- and either persuaded the Soviets to destroy every record of the deal so thoroughly that no trace of it remains in now-declassified Soviet archives, even though the Soviets had never bothered to do anything of the sort before (on the grounds that their country would endure until the end of human history and said archives would never be seen by hostile eyes), or have since bought the silence of The New Russia as well.
After that, you'd think that the simplest explanation was to, you know, actually send people there (That Mitchell and Webb Look has a brilliant series of sketches on this idea, including the moon landing).
The Razor is commonly misinterpreted as saying, "The simplest theory is the best." or, even worse, "The simplest theory is always right." This is not correct in Real Life unless it is the simpler of two theories which make predictions with identical degrees of accuracy. All other aspects of the theory have to be equal before simplicity is taken into account. It also requires that all the data are accounted for. Newtonian physics are simpler than modern theories and were sufficient to take man to the Moon, but (with all due respect to the man) Sir Isaac simply could not explain all the data eventually collected—especially since a lot of the offending material had not been collected when Principia Mathematica was published. This required some other smart man—namely, Albert Einstein—to formulate more complex theories, particularly "Relativity"note . It should, however, be noted that since Einsteinian physics make very little difference to results at macroscopic scales or with objects travelling at non-relativistic speeds (and often the difference they do make is so small as to amount to false precision based on the initial variables), the Razor would still support using the Newtonian equations for such calculations, which is why we do so.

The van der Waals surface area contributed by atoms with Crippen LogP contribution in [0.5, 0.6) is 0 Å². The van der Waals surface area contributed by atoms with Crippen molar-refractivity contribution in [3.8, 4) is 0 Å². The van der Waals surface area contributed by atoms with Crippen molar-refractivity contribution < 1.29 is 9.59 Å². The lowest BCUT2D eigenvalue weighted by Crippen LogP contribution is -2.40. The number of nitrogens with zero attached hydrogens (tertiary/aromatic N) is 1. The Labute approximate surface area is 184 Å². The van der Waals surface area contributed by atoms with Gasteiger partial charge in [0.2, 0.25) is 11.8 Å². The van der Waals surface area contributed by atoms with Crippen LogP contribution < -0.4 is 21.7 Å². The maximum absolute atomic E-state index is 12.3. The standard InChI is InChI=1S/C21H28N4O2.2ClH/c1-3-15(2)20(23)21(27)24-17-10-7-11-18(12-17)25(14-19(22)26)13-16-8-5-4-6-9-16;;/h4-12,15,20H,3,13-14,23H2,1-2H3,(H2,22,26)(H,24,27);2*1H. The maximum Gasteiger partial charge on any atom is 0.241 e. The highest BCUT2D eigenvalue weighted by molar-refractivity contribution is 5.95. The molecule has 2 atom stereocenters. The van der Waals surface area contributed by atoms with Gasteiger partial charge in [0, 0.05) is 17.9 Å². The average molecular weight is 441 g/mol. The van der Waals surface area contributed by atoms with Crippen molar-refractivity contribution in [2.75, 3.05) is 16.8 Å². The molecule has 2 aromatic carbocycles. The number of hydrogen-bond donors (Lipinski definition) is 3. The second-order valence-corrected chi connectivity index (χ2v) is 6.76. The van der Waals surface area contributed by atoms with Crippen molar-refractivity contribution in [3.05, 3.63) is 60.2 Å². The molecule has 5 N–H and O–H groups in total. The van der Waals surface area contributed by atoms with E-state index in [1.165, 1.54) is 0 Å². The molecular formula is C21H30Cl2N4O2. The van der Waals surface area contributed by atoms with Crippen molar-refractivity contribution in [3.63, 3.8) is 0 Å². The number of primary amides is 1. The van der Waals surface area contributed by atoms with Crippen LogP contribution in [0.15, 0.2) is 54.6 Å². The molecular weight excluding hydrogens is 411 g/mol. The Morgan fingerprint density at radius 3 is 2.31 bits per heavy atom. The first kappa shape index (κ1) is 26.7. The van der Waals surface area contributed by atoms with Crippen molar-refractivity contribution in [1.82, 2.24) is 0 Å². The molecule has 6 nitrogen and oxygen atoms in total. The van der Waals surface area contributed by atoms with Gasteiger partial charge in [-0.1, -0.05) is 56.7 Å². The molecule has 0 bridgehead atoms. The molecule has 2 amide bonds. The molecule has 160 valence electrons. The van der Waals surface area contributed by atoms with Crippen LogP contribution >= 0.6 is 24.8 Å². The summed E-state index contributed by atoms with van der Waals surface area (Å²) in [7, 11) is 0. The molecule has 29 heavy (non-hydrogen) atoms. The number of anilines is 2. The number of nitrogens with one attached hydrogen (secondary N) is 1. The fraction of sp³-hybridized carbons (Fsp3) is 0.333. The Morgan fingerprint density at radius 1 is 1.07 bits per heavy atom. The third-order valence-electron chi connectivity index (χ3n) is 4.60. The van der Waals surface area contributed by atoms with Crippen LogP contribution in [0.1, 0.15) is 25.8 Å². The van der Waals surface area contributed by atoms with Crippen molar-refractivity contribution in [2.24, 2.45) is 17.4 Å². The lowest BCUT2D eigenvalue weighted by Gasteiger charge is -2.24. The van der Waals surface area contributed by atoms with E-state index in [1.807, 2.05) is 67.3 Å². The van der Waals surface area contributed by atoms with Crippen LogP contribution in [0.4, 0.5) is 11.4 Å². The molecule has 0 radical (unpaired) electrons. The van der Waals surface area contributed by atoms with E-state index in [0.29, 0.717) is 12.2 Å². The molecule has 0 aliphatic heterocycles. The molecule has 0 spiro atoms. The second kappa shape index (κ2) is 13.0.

Another very common mistake is to summon up the Razor in a debate over a point that is entirely moot in order to add weight to a particular argument. This usage is entirely fallacious as the Razor does nothing more than recommend the hypothesis that makes the fewest new assumptions. It is not a magical tool that points to the right answer. In a lab, it will be used hundreds or thousands of times, with each and every one of the chosen hypothesis being rigorously tested, before a correct answer is found. In a debate, the Razor will be used once and will, invariably, choose the user's answer as the 'right' one. Funny, that. Another problem thrown up in such situations is the scramble to determine whose theory is simplest and thus which one "benefits" from the application of the Razor. Unfortunately, thinking that Occam's Razor is a magic tool for finding the right answer is not restricted to online debates, it is also an altogether too common reason for medical misdiagnosis. While not every condition is worthy of Dr. House (who actually declared Occam's Razor to be a fallacy; the whole point of his department was to handle weird cases where the simple answer already failed), doctors have something of a tendency to default to the most likely diagnosis and may ignore evidence to the contrary, particularly if they are tired or busy. This means that doctors sometimes refuse to diagnose, or even look for, diseases such as meningitis, sometimes with deadly results.
Always remember: Occam's Razor is a guideline, not a rule. Be careful of facts that are subjective in nature or may not be fully established.
The inverse of this is Arkham's Razor, where the most bizarre solution is most likely to be the correct one.